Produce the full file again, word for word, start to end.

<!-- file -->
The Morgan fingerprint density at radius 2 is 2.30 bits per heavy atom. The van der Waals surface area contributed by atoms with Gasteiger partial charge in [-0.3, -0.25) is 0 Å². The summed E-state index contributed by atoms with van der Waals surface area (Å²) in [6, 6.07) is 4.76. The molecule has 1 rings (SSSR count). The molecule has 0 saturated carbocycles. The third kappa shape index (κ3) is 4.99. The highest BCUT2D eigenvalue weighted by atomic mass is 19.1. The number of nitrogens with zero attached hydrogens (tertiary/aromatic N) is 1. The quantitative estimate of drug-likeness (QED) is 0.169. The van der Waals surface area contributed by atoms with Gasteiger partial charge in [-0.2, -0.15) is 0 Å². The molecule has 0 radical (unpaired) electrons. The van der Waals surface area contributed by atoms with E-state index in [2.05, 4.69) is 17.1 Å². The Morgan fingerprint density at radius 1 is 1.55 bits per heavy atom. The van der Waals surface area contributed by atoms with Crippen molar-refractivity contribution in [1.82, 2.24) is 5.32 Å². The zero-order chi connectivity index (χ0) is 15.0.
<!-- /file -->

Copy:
The Morgan fingerprint density at radius 2 is 2.30 bits per heavy atom. The van der Waals surface area contributed by atoms with Gasteiger partial charge in [-0.3, -0.25) is 0 Å². The summed E-state index contributed by atoms with van der Waals surface area (Å²) in [6, 6.07) is 4.76. The molecule has 1 rings (SSSR count). The molecule has 0 saturated carbocycles. The third kappa shape index (κ3) is 4.99. The highest BCUT2D eigenvalue weighted by atomic mass is 19.1. The number of nitrogens with zero attached hydrogens (tertiary/aromatic N) is 1. The quantitative estimate of drug-likeness (QED) is 0.169. The van der Waals surface area contributed by atoms with Gasteiger partial charge in [-0.2, -0.15) is 0 Å². The molecule has 0 radical (unpaired) electrons. The van der Waals surface area contributed by atoms with E-state index in [2.05, 4.69) is 17.1 Å². The Morgan fingerprint density at radius 1 is 1.55 bits per heavy atom. The van der Waals surface area contributed by atoms with Crippen molar-refractivity contribution in [1.82, 2.24) is 5.32 Å². The zero-order chi connectivity index (χ0) is 15.0.